As a user in the EEA, your approval is needed on a few things. To provide a better website experience, uses cookies (and other similar technologies) and may collect, process, and share personal data. Please choose which areas of our service you consent to our doing so.

    For more information on managing or withdrawing consents and how we handle data, visit our Privacy Policy at:

    Show Details
    HubPages Device IDThis is used to identify particular browsers or devices when the access the service, and is used for security reasons.
    LoginThis is necessary to sign in to the HubPages Service.
    Google RecaptchaThis is used to prevent bots and spam. (Privacy Policy)
    AkismetThis is used to detect comment spam. (Privacy Policy)
    HubPages Google AnalyticsThis is used to provide data on traffic to our website, all personally identifyable data is anonymized. (Privacy Policy)
    HubPages Traffic PixelThis is used to collect data on traffic to articles and other pages on our site. Unless you are signed in to a HubPages account, all personally identifiable information is anonymized.
    Amazon Web ServicesThis is a cloud services platform that we used to host our service. (Privacy Policy)
    CloudflareThis is a cloud CDN service that we use to efficiently deliver files required for our service to operate such as javascript, cascading style sheets, images, and videos. (Privacy Policy)
    Google Hosted LibrariesJavascript software libraries such as jQuery are loaded at endpoints on the or domains, for performance and efficiency reasons. (Privacy Policy)
    Google Custom SearchThis is feature allows you to search the site. (Privacy Policy)
    Google MapsSome articles have Google Maps embedded in them. (Privacy Policy)
    Google ChartsThis is used to display charts and graphs on articles and the author center. (Privacy Policy)
    Google AdSense Host APIThis service allows you to sign up for or associate a Google AdSense account with HubPages, so that you can earn money from ads on your articles. No data is shared unless you engage with this feature. (Privacy Policy)
    Google YouTubeSome articles have YouTube videos embedded in them. (Privacy Policy)
    VimeoSome articles have Vimeo videos embedded in them. (Privacy Policy)
    PaypalThis is used for a registered author who enrolls in the HubPages Earnings program and requests to be paid via PayPal. No data is shared with Paypal unless you engage with this feature. (Privacy Policy)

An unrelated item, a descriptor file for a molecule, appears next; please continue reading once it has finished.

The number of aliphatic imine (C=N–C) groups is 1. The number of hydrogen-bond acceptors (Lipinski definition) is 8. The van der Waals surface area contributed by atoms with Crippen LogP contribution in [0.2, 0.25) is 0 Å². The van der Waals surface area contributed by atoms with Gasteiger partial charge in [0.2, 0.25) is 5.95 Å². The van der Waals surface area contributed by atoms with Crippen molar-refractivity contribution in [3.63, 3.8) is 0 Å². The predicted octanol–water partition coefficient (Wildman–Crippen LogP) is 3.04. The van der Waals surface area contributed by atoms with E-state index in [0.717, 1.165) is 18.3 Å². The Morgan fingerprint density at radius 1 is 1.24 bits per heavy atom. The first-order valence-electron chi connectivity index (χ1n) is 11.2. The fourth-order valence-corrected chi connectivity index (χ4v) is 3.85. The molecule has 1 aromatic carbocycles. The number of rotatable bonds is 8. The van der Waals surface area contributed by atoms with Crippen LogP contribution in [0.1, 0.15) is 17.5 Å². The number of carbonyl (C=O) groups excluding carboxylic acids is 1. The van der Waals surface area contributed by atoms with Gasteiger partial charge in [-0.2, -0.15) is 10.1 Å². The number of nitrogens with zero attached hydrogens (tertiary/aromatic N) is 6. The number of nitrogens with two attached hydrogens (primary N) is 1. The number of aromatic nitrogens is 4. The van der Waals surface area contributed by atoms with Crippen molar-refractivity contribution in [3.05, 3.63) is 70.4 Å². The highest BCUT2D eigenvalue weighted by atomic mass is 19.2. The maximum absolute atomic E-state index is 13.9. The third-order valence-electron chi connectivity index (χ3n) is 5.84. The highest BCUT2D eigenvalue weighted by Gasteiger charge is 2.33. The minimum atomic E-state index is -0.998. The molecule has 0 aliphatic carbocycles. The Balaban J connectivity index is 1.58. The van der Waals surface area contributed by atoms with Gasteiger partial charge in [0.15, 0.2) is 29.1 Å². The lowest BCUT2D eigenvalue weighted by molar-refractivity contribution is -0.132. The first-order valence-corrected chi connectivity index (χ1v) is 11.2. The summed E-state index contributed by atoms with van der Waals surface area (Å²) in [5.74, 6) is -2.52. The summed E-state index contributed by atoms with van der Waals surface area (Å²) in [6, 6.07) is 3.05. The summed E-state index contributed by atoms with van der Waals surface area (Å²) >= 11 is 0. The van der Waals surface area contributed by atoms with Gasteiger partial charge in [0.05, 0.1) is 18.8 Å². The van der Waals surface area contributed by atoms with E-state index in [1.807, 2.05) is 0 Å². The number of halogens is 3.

Facebook LoginYou can use this to streamline signing up for, or signing in to your Hubpages account. No data is shared with Facebook unless you engage with this feature. (Privacy Policy)
    MavenThis supports the Maven widget and search functionality. (Privacy Policy)
    Google AdSenseThis is an ad network. (Privacy Policy)
    Google DoubleClickGoogle provides ad serving technology and runs an ad network. (Privacy Policy)
    Index ExchangeThis is an ad network. (Privacy Policy)
    SovrnThis is an ad network. (Privacy Policy)
    Facebook AdsThis is an ad network. (Privacy Policy)
    Amazon Unified Ad MarketplaceThis is an ad network. (Privacy Policy)
    AppNexusThis is an ad network. (Privacy Policy)
    OpenxThis is an ad network. (Privacy Policy)
    Rubicon ProjectThis is an ad network. (Privacy Policy)
    TripleLiftThis is an ad network. (Privacy Policy)
    Say MediaWe partner with Say Media to deliver ad campaigns on our sites. (Privacy Policy)
    Remarketing PixelsWe may use remarketing pixels from advertising networks such as Google AdWords, Bing Ads, and Facebook in order to advertise the HubPages Service to people that have visited our sites.
    Conversion Tracking PixelsWe may use conversion tracking pixels from advertising networks such as Google AdWords, Bing Ads, and Facebook in order to identify when an advertisement has successfully resulted in the desired action, such as signing up for the HubPages Service or publishing an article on the HubPages Service.
    Author Google AnalyticsThis is used to provide traffic data and reports to the authors of articles on the HubPages Service. (Privacy Policy)
    ComscoreComScore is a media measurement and analytics company providing marketing data and analytics to enterprises, media and advertising agencies, and publishers. Non-consent will result in ComScore only processing obfuscated personal data. (Privacy Policy)
    Amazon Tracking PixelSome articles display amazon products as part of the Amazon Affiliate program, this pixel provides traffic statistics for those products (Privacy Policy)